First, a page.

BEIJING — China has detained and forced into re-education classes hundreds of Tibetans who went to India to receive religious instruction from the Dalai Lama, a U.S.-based human rights group said.
It is the first time since the late 1970s that Chinese authorities have detained large numbers of ordinary Tibetans and placed them into re-education classes, Human Rights Watch said. Tibetan monks and nuns are routinely made to attend patriotic education classes.
The group said the exact number of those detained was unclear, but that it was believed to be several hundred.
They said the detainees had recently returned from Bihar, India, where they had attended lectures with the Dalai Lama, the Tibetans’ exiled spiritual leader who fled the Himalayan region in 1959 amid an abortive uprising against Chinese rule and is reviled by Beijing.
Chinese Foreign Ministry spokesman Liu Weimin said Friday that China was stepping up security measures in Tibet to prevent separatist violence or incitement in the run-up to the anniversary of the March 14, 2008, riots in the regional capital, Lhasa, that left 22 people dead.
“Separatist organizations based overseas have made March of every year an important period for advocating violence and inciting separatism,” Liu said.
“During this period, stepped up security in Tibetan areas will help crack down on separatist and sabotage activities and maintain social stability.”
Lhasa police and government officials said Friday that they were unaware of the alleged detentions.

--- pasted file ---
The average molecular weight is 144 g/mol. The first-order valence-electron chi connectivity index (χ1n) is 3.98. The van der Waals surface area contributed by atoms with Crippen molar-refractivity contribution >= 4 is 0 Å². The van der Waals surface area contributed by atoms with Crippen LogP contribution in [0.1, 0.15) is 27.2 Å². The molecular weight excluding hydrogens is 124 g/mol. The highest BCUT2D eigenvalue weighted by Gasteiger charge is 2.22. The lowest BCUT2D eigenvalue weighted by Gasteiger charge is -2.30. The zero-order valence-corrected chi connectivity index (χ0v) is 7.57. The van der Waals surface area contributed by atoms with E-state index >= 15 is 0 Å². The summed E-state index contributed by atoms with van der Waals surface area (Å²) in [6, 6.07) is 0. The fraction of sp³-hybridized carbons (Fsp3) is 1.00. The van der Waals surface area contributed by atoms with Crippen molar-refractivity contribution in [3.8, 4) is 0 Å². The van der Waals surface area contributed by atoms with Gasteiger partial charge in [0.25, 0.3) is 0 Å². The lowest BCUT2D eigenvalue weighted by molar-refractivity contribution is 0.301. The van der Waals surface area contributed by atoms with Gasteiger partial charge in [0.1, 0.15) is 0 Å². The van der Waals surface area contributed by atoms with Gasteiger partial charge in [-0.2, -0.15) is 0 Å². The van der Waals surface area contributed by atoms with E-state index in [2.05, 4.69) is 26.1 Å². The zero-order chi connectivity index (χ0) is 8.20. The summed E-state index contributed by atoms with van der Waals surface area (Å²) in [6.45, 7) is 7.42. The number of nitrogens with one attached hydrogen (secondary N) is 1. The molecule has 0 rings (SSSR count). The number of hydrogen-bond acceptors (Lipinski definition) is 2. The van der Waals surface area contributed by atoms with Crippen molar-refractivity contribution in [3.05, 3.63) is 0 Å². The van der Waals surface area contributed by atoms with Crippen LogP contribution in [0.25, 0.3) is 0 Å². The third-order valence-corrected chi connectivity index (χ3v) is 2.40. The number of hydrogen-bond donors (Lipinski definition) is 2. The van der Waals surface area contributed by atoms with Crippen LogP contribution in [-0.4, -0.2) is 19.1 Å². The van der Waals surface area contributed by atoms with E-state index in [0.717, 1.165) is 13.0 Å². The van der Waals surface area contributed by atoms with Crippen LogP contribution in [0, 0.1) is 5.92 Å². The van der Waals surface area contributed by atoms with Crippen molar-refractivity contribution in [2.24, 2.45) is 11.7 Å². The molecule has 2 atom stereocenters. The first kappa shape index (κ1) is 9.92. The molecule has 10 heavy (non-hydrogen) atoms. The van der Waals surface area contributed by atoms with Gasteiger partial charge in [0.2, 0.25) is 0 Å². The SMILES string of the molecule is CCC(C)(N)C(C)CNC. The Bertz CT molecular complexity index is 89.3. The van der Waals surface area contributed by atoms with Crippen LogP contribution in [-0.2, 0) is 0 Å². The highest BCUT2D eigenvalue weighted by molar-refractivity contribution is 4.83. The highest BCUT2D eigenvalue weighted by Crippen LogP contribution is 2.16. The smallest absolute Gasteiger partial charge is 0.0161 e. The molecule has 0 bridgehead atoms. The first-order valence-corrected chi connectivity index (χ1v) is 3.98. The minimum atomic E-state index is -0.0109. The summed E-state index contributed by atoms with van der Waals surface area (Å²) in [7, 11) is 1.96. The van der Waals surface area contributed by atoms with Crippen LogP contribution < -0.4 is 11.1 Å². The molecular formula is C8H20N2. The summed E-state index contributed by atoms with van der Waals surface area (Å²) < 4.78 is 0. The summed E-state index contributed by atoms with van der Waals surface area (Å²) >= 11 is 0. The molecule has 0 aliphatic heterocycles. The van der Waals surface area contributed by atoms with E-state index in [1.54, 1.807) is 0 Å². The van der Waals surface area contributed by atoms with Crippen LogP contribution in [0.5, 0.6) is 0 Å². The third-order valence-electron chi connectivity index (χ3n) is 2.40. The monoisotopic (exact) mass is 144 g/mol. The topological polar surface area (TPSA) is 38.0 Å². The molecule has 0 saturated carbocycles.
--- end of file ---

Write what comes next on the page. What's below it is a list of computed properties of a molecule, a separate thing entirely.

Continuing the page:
Human Rights Watch said the Tibetans were being held in makeshift detention centers in Lhasa and other areas, including some set up at an army base, an army training center and a shelter for vagrants, as well as in hotels.
China accuses the Dalai Lama of a campaign to split Tibet from the rest of China. The Dalai Lama says he is seeking only increased autonomy for Tibet.
Human Rights Watch said around 700 ethnic Chinese also attended the Dalai Lama lectures, but that there were no reports of any of them being detained upon return to China.
Tibetan areas in the neighboring provinces of Sichuan and Qinghai have also been on tenterhooks for more than a year as more than a dozen monks, nuns and laypeople separately set themselves on fire to protest Chinese rule.
The violence has highlighted anew what Tibetan activists say is the government’s failure to win over Tibetans and other ethnic minorities through policies to boost economic growth and incomes while increasing police presence and controlling religious practices to deter displays of separatism.